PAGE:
Getting Published: Self Publishing

The alternative to commercial publishing is self-publishing. Never has self-publishing been so economically viable. Ten years ago, the self-published author would need hundreds, even thousands of copies of a book printed just to get the costs per copy down to a reasonable amount.

Today, such technology as print-on-demand makes it economical to print a single copy. And with the soaring popularity of e-books, it may now be possible to publish successfully without ever printing anything.
The self-published author also keeps total control over the content and gets to keep about 50% of the retail price of the book (the remaining 50% goes to the bookstore or website which sold the book). This compares to the royalty rate of 5% to 15% of the retail price of the book paid by the publisher; sometimes the royalty payout is dramatically lower because the publisher bases the royalty on the wholesale price (which is about half the retail price).

A self-published book that sells well usually provides the author with more profits than a commercially published book that sells a similar number of copies. And the book can be published within weeks of the manuscript's completion.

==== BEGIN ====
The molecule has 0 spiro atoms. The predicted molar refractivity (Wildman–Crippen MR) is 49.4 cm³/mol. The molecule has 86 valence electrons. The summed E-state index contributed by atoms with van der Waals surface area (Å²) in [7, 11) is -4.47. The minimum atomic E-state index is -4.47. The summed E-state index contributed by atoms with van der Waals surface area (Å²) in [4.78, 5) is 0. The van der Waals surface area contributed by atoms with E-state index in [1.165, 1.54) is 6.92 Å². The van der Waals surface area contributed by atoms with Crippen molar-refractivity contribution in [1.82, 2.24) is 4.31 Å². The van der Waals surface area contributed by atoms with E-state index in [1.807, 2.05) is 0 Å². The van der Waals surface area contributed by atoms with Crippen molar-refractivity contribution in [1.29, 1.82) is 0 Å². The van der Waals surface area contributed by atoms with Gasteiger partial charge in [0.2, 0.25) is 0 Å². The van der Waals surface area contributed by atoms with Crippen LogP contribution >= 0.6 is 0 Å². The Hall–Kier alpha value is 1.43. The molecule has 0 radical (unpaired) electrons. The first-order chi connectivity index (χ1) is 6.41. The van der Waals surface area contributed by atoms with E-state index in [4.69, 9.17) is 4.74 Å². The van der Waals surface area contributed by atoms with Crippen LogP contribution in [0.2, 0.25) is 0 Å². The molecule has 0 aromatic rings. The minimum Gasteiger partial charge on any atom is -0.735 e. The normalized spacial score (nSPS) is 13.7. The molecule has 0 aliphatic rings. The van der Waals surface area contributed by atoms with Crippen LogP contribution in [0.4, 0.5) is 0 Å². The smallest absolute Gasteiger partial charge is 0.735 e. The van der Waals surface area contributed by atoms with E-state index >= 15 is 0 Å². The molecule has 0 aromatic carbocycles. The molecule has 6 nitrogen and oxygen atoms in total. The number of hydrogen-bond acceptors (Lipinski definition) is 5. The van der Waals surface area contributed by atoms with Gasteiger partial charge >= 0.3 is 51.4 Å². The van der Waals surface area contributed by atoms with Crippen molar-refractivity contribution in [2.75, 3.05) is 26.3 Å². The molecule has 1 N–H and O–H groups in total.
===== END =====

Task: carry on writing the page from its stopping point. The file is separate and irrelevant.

But self-publishing has its own shortcomings, including lacking the credibility provided by the commercial publisher. In fact, some publications refuse to review self-published books, and some bookstores refuse to carry them.

I have been told about an optimistic self-published novelist who printed 20,000 copies of his book. He has been unable to park his car in his garage for years; that's where he stores the unsold copies. The risk of unsold copies is borne by the self-published author, along with all the upfront and ongoing expenses. Warning: When self-publishing, the author enters the publishing business, whether he or she wants to or not.
However, viewing the book as a sophisticated business card – something generally given away, not sold –limits the financial risk because the author prints only those copies needed to hand out to prospective clients or family and friends, and invests little or nothing in marketing.